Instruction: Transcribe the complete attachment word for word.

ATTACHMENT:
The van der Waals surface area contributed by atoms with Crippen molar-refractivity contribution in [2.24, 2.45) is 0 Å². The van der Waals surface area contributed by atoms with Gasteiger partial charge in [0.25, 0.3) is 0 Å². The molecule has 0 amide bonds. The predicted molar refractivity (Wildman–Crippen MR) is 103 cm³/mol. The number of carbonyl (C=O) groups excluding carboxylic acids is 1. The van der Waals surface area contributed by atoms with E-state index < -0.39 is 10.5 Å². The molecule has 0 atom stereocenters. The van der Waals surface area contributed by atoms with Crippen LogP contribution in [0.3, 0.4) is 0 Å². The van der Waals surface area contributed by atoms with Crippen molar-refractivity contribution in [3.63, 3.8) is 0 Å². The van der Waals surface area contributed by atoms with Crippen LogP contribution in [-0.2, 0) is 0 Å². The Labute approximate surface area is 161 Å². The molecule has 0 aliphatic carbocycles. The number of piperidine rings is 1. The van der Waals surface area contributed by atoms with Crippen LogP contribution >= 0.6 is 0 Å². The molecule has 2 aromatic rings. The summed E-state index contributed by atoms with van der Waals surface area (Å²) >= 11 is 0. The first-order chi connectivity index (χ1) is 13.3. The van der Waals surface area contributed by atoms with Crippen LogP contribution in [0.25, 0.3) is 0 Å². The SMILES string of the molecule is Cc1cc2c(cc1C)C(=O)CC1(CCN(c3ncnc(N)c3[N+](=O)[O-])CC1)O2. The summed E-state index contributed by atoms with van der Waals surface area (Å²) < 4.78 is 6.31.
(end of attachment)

The van der Waals surface area contributed by atoms with Crippen molar-refractivity contribution in [2.24, 2.45) is 0 Å². The van der Waals surface area contributed by atoms with Gasteiger partial charge in [0.25, 0.3) is 0 Å². The molecule has 0 amide bonds. The predicted molar refractivity (Wildman–Crippen MR) is 103 cm³/mol. The number of carbonyl (C=O) groups excluding carboxylic acids is 1. The van der Waals surface area contributed by atoms with E-state index < -0.39 is 10.5 Å². The molecule has 0 atom stereocenters. The van der Waals surface area contributed by atoms with Crippen LogP contribution in [0.3, 0.4) is 0 Å². The van der Waals surface area contributed by atoms with Crippen molar-refractivity contribution in [3.63, 3.8) is 0 Å². The van der Waals surface area contributed by atoms with Crippen LogP contribution in [-0.2, 0) is 0 Å². The Labute approximate surface area is 161 Å². The molecule has 0 aliphatic carbocycles. The number of piperidine rings is 1. The van der Waals surface area contributed by atoms with Crippen LogP contribution >= 0.6 is 0 Å². The molecule has 2 aromatic rings. The summed E-state index contributed by atoms with van der Waals surface area (Å²) >= 11 is 0. The first-order chi connectivity index (χ1) is 13.3. The van der Waals surface area contributed by atoms with Crippen LogP contribution in [0.25, 0.3) is 0 Å². The SMILES string of the molecule is Cc1cc2c(cc1C)C(=O)CC1(CCN(c3ncnc(N)c3[N+](=O)[O-])CC1)O2. The summed E-state index contributed by atoms with van der Waals surface area (Å²) < 4.78 is 6.31.